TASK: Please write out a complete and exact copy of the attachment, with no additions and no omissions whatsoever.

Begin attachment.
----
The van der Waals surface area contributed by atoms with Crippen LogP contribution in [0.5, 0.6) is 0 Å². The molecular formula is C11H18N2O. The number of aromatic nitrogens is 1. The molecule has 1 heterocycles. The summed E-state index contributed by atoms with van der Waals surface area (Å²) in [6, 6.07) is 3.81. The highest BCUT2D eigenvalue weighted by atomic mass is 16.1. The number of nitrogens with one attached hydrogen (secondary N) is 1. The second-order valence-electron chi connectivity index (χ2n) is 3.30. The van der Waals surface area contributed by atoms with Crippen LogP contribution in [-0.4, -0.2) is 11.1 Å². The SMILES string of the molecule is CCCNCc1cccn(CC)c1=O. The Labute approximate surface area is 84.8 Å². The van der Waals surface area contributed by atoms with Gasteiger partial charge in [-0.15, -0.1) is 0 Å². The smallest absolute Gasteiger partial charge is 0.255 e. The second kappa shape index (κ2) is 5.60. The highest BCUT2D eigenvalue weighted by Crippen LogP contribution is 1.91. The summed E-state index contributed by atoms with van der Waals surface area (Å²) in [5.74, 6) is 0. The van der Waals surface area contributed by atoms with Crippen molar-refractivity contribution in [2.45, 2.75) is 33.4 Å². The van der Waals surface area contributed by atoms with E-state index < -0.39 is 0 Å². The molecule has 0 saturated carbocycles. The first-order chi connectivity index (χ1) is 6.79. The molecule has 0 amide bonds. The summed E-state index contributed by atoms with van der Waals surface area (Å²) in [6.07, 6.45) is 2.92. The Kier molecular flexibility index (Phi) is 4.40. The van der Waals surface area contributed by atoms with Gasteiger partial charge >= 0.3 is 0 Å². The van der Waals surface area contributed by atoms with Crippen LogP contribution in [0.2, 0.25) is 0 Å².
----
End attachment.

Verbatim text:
The van der Waals surface area contributed by atoms with Crippen LogP contribution in [0.5, 0.6) is 0 Å². The molecular formula is C11H18N2O. The number of aromatic nitrogens is 1. The molecule has 1 heterocycles. The summed E-state index contributed by atoms with van der Waals surface area (Å²) in [6, 6.07) is 3.81. The highest BCUT2D eigenvalue weighted by atomic mass is 16.1. The number of nitrogens with one attached hydrogen (secondary N) is 1. The second-order valence-electron chi connectivity index (χ2n) is 3.30. The van der Waals surface area contributed by atoms with Crippen LogP contribution in [-0.4, -0.2) is 11.1 Å². The SMILES string of the molecule is CCCNCc1cccn(CC)c1=O. The Labute approximate surface area is 84.8 Å². The van der Waals surface area contributed by atoms with Gasteiger partial charge in [-0.15, -0.1) is 0 Å². The smallest absolute Gasteiger partial charge is 0.255 e. The second kappa shape index (κ2) is 5.60. The highest BCUT2D eigenvalue weighted by Crippen LogP contribution is 1.91. The summed E-state index contributed by atoms with van der Waals surface area (Å²) in [5.74, 6) is 0. The van der Waals surface area contributed by atoms with Crippen molar-refractivity contribution in [2.45, 2.75) is 33.4 Å². The van der Waals surface area contributed by atoms with E-state index < -0.39 is 0 Å². The molecule has 0 saturated carbocycles. The first-order chi connectivity index (χ1) is 6.79. The molecule has 0 amide bonds. The summed E-state index contributed by atoms with van der Waals surface area (Å²) in [6.07, 6.45) is 2.92. The Kier molecular flexibility index (Phi) is 4.40. The van der Waals surface area contributed by atoms with Gasteiger partial charge >= 0.3 is 0 Å². The van der Waals surface area contributed by atoms with Crippen LogP contribution in [0.2, 0.25) is 0 Å².